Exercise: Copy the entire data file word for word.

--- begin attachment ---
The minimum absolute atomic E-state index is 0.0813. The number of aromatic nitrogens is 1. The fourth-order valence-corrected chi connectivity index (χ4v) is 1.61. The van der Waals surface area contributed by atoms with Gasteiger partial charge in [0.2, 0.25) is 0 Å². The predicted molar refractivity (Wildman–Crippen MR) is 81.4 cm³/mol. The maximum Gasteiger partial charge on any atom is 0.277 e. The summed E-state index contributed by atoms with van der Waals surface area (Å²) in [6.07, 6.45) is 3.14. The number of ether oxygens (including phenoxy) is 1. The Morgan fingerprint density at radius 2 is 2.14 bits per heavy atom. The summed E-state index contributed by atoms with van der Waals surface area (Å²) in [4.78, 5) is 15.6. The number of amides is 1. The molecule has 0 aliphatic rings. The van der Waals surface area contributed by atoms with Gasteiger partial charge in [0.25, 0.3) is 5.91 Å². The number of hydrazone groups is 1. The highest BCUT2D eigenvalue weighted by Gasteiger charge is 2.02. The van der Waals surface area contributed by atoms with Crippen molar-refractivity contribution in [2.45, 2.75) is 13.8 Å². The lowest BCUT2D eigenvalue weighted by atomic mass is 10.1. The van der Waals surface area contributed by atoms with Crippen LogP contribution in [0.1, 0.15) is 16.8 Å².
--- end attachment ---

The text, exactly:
The minimum absolute atomic E-state index is 0.0813. The number of aromatic nitrogens is 1. The fourth-order valence-corrected chi connectivity index (χ4v) is 1.61. The van der Waals surface area contributed by atoms with Gasteiger partial charge in [0.2, 0.25) is 0 Å². The predicted molar refractivity (Wildman–Crippen MR) is 81.4 cm³/mol. The maximum Gasteiger partial charge on any atom is 0.277 e. The summed E-state index contributed by atoms with van der Waals surface area (Å²) in [6.07, 6.45) is 3.14. The number of ether oxygens (including phenoxy) is 1. The Morgan fingerprint density at radius 2 is 2.14 bits per heavy atom. The summed E-state index contributed by atoms with van der Waals surface area (Å²) in [4.78, 5) is 15.6. The number of amides is 1. The molecule has 0 aliphatic rings. The van der Waals surface area contributed by atoms with Gasteiger partial charge in [0.25, 0.3) is 5.91 Å². The number of hydrazone groups is 1. The highest BCUT2D eigenvalue weighted by Gasteiger charge is 2.02. The van der Waals surface area contributed by atoms with Crippen molar-refractivity contribution in [2.45, 2.75) is 13.8 Å². The lowest BCUT2D eigenvalue weighted by atomic mass is 10.1. The van der Waals surface area contributed by atoms with Crippen LogP contribution in [0.1, 0.15) is 16.8 Å².